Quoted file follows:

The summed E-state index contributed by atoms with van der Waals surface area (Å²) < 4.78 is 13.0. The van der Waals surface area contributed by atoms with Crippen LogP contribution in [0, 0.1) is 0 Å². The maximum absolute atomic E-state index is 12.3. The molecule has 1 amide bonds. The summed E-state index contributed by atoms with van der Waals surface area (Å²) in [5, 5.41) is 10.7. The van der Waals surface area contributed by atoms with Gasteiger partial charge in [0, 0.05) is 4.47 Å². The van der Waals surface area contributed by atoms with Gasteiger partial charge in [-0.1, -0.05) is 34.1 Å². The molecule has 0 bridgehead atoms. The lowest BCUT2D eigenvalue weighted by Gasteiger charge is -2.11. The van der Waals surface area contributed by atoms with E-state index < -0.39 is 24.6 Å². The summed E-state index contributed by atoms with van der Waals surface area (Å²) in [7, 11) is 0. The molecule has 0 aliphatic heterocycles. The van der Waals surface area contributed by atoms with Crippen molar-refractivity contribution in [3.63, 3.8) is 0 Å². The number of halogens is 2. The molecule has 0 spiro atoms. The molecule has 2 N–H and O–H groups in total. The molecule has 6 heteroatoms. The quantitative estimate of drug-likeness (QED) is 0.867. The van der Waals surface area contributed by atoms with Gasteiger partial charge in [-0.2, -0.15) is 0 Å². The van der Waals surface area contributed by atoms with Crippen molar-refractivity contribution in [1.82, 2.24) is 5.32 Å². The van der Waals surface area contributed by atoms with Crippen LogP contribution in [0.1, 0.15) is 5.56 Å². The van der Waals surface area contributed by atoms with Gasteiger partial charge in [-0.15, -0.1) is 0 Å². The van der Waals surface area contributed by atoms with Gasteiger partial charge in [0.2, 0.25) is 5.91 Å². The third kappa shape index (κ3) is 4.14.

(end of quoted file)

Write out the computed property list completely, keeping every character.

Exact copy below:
The summed E-state index contributed by atoms with van der Waals surface area (Å²) < 4.78 is 13.0. The van der Waals surface area contributed by atoms with Crippen LogP contribution in [0, 0.1) is 0 Å². The maximum absolute atomic E-state index is 12.3. The molecule has 1 amide bonds. The summed E-state index contributed by atoms with van der Waals surface area (Å²) in [5, 5.41) is 10.7. The van der Waals surface area contributed by atoms with Gasteiger partial charge in [0, 0.05) is 4.47 Å². The van der Waals surface area contributed by atoms with Gasteiger partial charge in [-0.1, -0.05) is 34.1 Å². The molecule has 0 bridgehead atoms. The lowest BCUT2D eigenvalue weighted by Gasteiger charge is -2.11. The van der Waals surface area contributed by atoms with E-state index < -0.39 is 24.6 Å². The summed E-state index contributed by atoms with van der Waals surface area (Å²) in [7, 11) is 0. The molecule has 0 aliphatic heterocycles. The van der Waals surface area contributed by atoms with Crippen molar-refractivity contribution in [3.63, 3.8) is 0 Å². The number of halogens is 2. The molecule has 0 spiro atoms. The molecule has 2 N–H and O–H groups in total. The molecule has 6 heteroatoms. The quantitative estimate of drug-likeness (QED) is 0.867. The van der Waals surface area contributed by atoms with Gasteiger partial charge in [-0.2, -0.15) is 0 Å². The van der Waals surface area contributed by atoms with Crippen molar-refractivity contribution in [1.82, 2.24) is 5.32 Å². The van der Waals surface area contributed by atoms with Crippen LogP contribution in [0.1, 0.15) is 5.56 Å². The van der Waals surface area contributed by atoms with Gasteiger partial charge in [-0.15, -0.1) is 0 Å². The van der Waals surface area contributed by atoms with Gasteiger partial charge in [0.2, 0.25) is 5.91 Å². The third kappa shape index (κ3) is 4.14.